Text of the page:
We've already come their way on a few things, on both the Republicans' and the Democrats' side. For example, when we put out the legislation last Saturday, which was an outline, we asked for their feedback. One of the things that understandably people wanted to have was more transparency and oversight. So we are willing to work with them on that. I think there are still some modifications that some of the members would like to see in that regard. We're willing to look at them.
In addition to that, there's the issue of executive compensation, and should there be limits for companies whose CEOs participate in this program. And Hank Paulson is trying to work with his team on the details as to what that would look like.
Q: But you're talking about modifications of the administration plan. What about the sort of separate idea that House Republicans have broached -- is the White House pushing back against that? Are you asking them not to go there?
MS. PERINO: I think that's the way I would describe it. There are some alternatives and variations to what we had proposed that have come forward. What the President said he would do is at the end of the day, when this legislation is crafted, that he would look to his Secretary of the Treasury and Ben Bernanke, the Fed Chairman, and he would ask them one question: Does this legislation do what needs to be done in order to help save the economy? And if the answer is yes, then we'll all have done our duty on behalf of the American people.
So that's the -- that is the spirit with which we have gone forward with these negotiations. And we're trying to reach a conclusion that would also solve the problem.
Q: Dana, can you help me understand what happened yesterday when there seemed to be a deal, and then it appeared to all fall apart at the White House meeting? What happened in that meeting?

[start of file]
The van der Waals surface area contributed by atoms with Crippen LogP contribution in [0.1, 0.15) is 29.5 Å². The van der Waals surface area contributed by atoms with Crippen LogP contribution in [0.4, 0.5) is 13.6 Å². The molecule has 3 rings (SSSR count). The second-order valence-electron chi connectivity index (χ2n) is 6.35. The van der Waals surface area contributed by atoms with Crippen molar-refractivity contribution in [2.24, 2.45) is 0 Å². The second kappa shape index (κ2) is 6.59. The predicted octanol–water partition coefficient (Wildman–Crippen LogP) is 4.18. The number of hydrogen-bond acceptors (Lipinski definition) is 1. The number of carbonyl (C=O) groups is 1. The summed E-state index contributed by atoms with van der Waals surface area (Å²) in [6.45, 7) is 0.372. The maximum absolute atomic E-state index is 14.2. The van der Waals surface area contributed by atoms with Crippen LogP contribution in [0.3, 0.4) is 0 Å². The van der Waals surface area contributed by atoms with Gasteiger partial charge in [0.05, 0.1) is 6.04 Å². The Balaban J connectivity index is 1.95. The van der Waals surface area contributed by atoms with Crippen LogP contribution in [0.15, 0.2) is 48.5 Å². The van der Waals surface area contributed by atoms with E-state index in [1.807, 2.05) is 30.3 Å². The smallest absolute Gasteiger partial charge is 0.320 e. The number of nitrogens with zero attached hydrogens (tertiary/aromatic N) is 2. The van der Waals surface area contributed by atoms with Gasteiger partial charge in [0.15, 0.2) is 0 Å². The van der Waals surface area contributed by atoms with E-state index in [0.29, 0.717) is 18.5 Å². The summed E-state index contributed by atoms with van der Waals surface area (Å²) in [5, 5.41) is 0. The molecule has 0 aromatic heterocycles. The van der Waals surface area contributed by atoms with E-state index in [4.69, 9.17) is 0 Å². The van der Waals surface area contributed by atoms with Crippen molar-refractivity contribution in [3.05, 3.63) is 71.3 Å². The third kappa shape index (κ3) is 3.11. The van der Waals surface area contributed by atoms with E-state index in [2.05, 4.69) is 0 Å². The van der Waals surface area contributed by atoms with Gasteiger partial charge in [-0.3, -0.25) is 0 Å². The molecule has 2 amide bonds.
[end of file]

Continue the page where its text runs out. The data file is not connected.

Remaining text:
MS. PERINO: Well, I would disagree that it fell apart at the White House. The President invited the leaders and both presidential candidates to come to the White House yesterday, gave them an opportunity to each have the floor to express any concerns. I would say the meeting was very constructive -- the large majority of it.
There's obviously concerns -- we've asked Congress to do something huge. We've asked them to bite off a lot and to pass some -- pass a massive package in a very short amount of time. And they've worked very hard. They had hearings quickly; they've educated their members. And the President thanked all of them. The members thanked the President for the speech that he gave Wednesday night, which they thought helped.
Now, there are alternatives and variations that some House Republican members have wanted to put forward, and Speaker Pelosi has been very clear that she wants to see a certain number of Republican votes. And John Boehner is working very hard to find -- to figure out a way, how can my members' considerations and concerns be included in this package in a way that will still solve the problem? So that's what they're working towards.
Yesterday afternoon was something that I think was -- it was a good moment for everyone to vent their frustrations, as well, if they had them. But I think what you see today, from the reaction of the members of Congress who left here, went back to Capitol Hill and worked until late into the evening -- they brought their staffs back in early this morning, and they're going to have further negotiations today. They all understand that they can get it done, and I appreciate that Senator Reid said that he doesn't see any reason why we couldn't get this done before opening bell on Monday.
Q: How important is it to get it done by opening bell Monday?
MS. PERINO: I'm just going to say it's important that we get it done as quickly as possible. Secretary Paulson has talked about the concerns across the board with the economy, but certainly with the credit markets that have shown troubling signs of tightening up even more in the past several days. And what that means is that it hurts everybody down the food chain. It hurts people who are trying to get loans for their homes or their businesses; you can't grow your business -- everything that freezes up. And if no one in the financial community trusts each other to lend money, then we're going to have a complete and total financial collapse. And that's what we're trying to -- that's what we're trying to prevent.
So I would say it's critical we get it done quickly. I appreciate that Senator Reid said that they think they can get it done before opening bell on Monday.
Q: Whatever Congress comes up with as a final package, if they pass it, will the President basically sign it?
MS. PERINO: Well, what I -- I'll tell you once again, this is what the President is going to do. He's going to continue to work with the members of Congress. He has a staff up there working with them very closely. And once it's finished and once there's a deal, the President will turn to Secretary Paulson and say, does this solve the problem?